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Like a diamond in the sky

Friday, April 26, 2019

From John 21
Simon Peter said to them, "I am going fishing." They said to him, "We also will come with you." So they went out and got into the boat, but that night they caught nothing.

Simon could have gone anywhere, but he chose to visit his mom. Jesus had not been seen in over two weeks. The stories and even his own experiences, of Jesus’ reappearing after being buried, after being crucified, after being beaten and trapped by the Sanhedrin, after Peter’s own betrayal … those resurrection stories were wearing thin.

Simon felt like a little boy again. He walked in his old front door, saw his mother fixing dinner, and went straight to her and hugged her. She hugged him. They wept together. “Can’t you stay the night?” she said. Simon nodded yes.

She tucked him in, even though he was a very big man. He cried again and then again. “I need a Kleenex, Mama.”

“They haven’t been invented yet,” she said, and handed him a clean cloth. “Here, wipe your nose.”

She sang him a little song. “I’ll love you forever,” she said. “I’ll like you for always. As long as I’m living, my baby you’ll be.” She closed the curtain on his old bedroom. Simon’s stuffed animals were in bed with him, and his ragged blankee covered them up. Foxy and Bunny, and good old Furball, all sat there in silence while he talked to them. And finally, feeling a tiny bit better, Simon Peter fell asleep.

Something woke him happy in the morning. His dreams were not vivid and vicious like they had been. He helped his mom make bread. He washed some clothes, even some of hers. He rested in the afternoon, and with his mood still bright said goodbye. As night approached he found six of his friends.

“I am going fishing,” he told them. They worried about him; he had kept so much to himself. “We’ll come too,” they said. “Let’s go catch some fish.”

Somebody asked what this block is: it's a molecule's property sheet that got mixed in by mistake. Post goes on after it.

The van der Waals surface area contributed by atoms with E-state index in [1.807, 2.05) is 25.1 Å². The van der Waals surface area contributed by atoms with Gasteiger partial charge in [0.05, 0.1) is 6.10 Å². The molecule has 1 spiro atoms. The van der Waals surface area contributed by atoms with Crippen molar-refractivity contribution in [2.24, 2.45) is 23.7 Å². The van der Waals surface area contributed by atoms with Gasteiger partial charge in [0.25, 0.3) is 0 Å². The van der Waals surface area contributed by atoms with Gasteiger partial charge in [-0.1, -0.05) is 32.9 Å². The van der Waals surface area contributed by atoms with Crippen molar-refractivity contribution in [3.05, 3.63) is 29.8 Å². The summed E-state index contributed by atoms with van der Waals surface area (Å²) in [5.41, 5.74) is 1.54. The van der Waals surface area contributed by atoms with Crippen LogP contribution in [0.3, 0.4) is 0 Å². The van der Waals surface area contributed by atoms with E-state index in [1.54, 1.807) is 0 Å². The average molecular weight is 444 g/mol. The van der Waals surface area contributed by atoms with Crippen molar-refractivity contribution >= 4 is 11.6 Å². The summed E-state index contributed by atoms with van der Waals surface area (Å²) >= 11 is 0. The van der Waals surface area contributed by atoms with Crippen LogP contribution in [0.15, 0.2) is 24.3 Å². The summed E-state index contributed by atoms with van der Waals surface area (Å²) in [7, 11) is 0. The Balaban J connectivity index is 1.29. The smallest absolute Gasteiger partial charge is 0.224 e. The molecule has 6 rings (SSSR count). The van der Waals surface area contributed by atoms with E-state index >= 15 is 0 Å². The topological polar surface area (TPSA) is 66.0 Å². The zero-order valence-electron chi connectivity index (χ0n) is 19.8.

I think Jesus visited Simon in his sleepy boy dreams. He visited him when his mother prayed for her son. He visited him, and Simon caught his breath, smiled a little, and trusted God again. He was like his old self. Enthusiastic about everything, he jumped in the boat and said, “Come on!”

There’s a lot more to this story, you know. Those seven fishermen caught exactly zero fish that night. But as the sun rose they saw someone waving from the shore, asking about their catch.

“Try the other side of the boat!” the stranger shouted.

“Oh, sure,” they said, but cast the net out anyway. And immediately it filled with fish. Then Simon Peter jumped out of the boat and soaked himself leaping and laughing, swimming to Jesus, who was just getting a fire started. Together those eight friends cooked and ate a few of the marvelous, miraculous, Jesus-touched fish, and then Jesus and Peter had the Talk.

So much love in this story, right? Simon’s mom loves him, and he loves Jesus, and Jesus loves them both. Jesus loves all those friends, all night fishing in the boat. He loves us too. Sometimes he’ll help us catch fish, and eat them with us on the shore, fire burning, stars still shining in the sky, just before dawn.

This is your world, Lord Jesus, and to my listening ear, all nature sings and around me rings the music of the spheres. We are your children, no less than the birds and fishes, and whether or not it is clear to us, no doubt your universe is unfolding as it should. So I choose to be at peace with you, and thank you once again today for this beautiful world.

“Enthusiastic,” from the Greek “En-theos,” inspired or possessed by a God



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